• You dear lady are a marvel! We've got her papers in order and her finances. We remodeled her bathroom before Christmas last year. She already needed to a walk in shower. The floors are hardwood, so don't have to worry about that. I know there must be more, but I'm working on it. One of my worries is S. has never been a spiritual person and once she broke down and said how scared she was. It just about broke my heart. I reassured her that I wasn't going anywhere, that I was going to be by her side for the long haul, that I would never leave her alone. I couldn't tell her how scared I was. I will have to try harder to get her to go places, she's always been a homebody. Anyway, we're taking each day as it comes. Thank you for your kind reply.

  • Hi Gracie Girl. I feel like you. The first doctor first felt my husband had LBD, the Lewy Body but when I read up on the symptoms they weren't there. The next doctor said it was CBD, Cordio Basal, not that one's any better than the other. Still, the symptoms don't seem to be there. The third doctor says it something else, entirely. My husband had a stroke in 2013 and had had two TIA's before that. In 2014 he had back surgery for a disc problem, after having injections twice that didn't work. The surgery worked but I have to wonder if that started something.????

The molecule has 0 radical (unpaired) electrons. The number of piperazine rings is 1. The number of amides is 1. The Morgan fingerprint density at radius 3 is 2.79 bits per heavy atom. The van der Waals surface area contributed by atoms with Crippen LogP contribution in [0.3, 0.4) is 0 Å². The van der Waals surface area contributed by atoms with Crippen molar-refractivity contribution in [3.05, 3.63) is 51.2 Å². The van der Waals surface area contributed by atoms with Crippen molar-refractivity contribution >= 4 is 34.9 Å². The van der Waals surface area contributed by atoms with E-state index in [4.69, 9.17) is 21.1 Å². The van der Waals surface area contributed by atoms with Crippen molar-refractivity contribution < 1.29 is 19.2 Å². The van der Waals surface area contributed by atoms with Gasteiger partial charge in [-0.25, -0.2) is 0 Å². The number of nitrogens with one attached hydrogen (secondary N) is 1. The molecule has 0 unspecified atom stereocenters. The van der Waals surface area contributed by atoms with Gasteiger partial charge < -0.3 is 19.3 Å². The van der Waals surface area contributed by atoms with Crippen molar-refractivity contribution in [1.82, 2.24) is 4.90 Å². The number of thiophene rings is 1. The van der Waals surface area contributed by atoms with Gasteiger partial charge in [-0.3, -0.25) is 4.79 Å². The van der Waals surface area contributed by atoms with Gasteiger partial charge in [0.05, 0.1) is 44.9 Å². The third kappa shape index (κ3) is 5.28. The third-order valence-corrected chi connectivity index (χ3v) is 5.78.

In 2015 he had weakness on the right side, the stroke was on the left side. He had the regular symptoms of Parkinson's but the doctors all said he doesn't have regular Parkinson's, that he has Parkinson's Plus.  So no medication except for anxiety and depression.

    You're going through much more that I am at this point but I know that I could be there at any moment. My husband is not the same as he was. It is scary.

  • Hi Becky, welcome to the site.  We live in Louisville, KY and I lead a monthly support group for the atypical Parkinson's (PSP, CBD, and MSA).   I also took my wife to see a doctor at Vanderbilt (Dr Peter Hedera).  As you said, no positive news and not much can be done.  Fortunately we do have some pretty good Movement Disorder neurologists here in Louisville.   We've also tried a couple of clinical trials and attempted to get enrolled in the C2N trial that is currently underway in Dallas, but my wife was too far progressed with PSP and they would not allow her to participate.  Hoping a cure is found soon and that it won't be too late for my beloved, but I'm pretty sure we have very little time left.

    God bless you for being such a good, caring sister.   She's going to need a lot of help.


  • Welcome to the site.  The advice people offer is invaluable.  My dad was diagnosed last year and this terrible disease is scary and I personally can't look too far into the future, as it scares the hell out of me.  Good luck with your journey.